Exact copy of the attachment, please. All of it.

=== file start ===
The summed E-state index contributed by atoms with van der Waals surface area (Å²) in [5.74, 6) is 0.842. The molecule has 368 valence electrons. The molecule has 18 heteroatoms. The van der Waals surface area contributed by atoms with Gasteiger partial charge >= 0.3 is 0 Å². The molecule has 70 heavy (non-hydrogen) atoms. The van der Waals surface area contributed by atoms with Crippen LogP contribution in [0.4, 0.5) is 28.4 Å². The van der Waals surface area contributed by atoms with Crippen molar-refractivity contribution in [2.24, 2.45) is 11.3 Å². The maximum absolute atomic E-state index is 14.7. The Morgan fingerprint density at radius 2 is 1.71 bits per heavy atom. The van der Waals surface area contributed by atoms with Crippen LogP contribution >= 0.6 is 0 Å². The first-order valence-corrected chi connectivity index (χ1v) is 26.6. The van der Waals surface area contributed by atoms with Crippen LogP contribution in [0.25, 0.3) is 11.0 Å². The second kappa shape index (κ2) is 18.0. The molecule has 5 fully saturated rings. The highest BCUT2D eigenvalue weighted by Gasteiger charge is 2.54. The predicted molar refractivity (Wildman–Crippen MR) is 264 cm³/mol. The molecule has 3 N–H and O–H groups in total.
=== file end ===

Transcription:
The summed E-state index contributed by atoms with van der Waals surface area (Å²) in [5.74, 6) is 0.842. The molecule has 368 valence electrons. The molecule has 18 heteroatoms. The van der Waals surface area contributed by atoms with Gasteiger partial charge >= 0.3 is 0 Å². The molecule has 70 heavy (non-hydrogen) atoms. The van der Waals surface area contributed by atoms with Crippen LogP contribution in [0.4, 0.5) is 28.4 Å². The van der Waals surface area contributed by atoms with Crippen molar-refractivity contribution in [2.24, 2.45) is 11.3 Å². The maximum absolute atomic E-state index is 14.7. The Morgan fingerprint density at radius 2 is 1.71 bits per heavy atom. The van der Waals surface area contributed by atoms with Crippen LogP contribution >= 0.6 is 0 Å². The first-order valence-corrected chi connectivity index (χ1v) is 26.6. The van der Waals surface area contributed by atoms with Crippen LogP contribution in [0.25, 0.3) is 11.0 Å². The second kappa shape index (κ2) is 18.0. The molecule has 5 fully saturated rings. The highest BCUT2D eigenvalue weighted by Gasteiger charge is 2.54. The predicted molar refractivity (Wildman–Crippen MR) is 264 cm³/mol. The molecule has 3 N–H and O–H groups in total.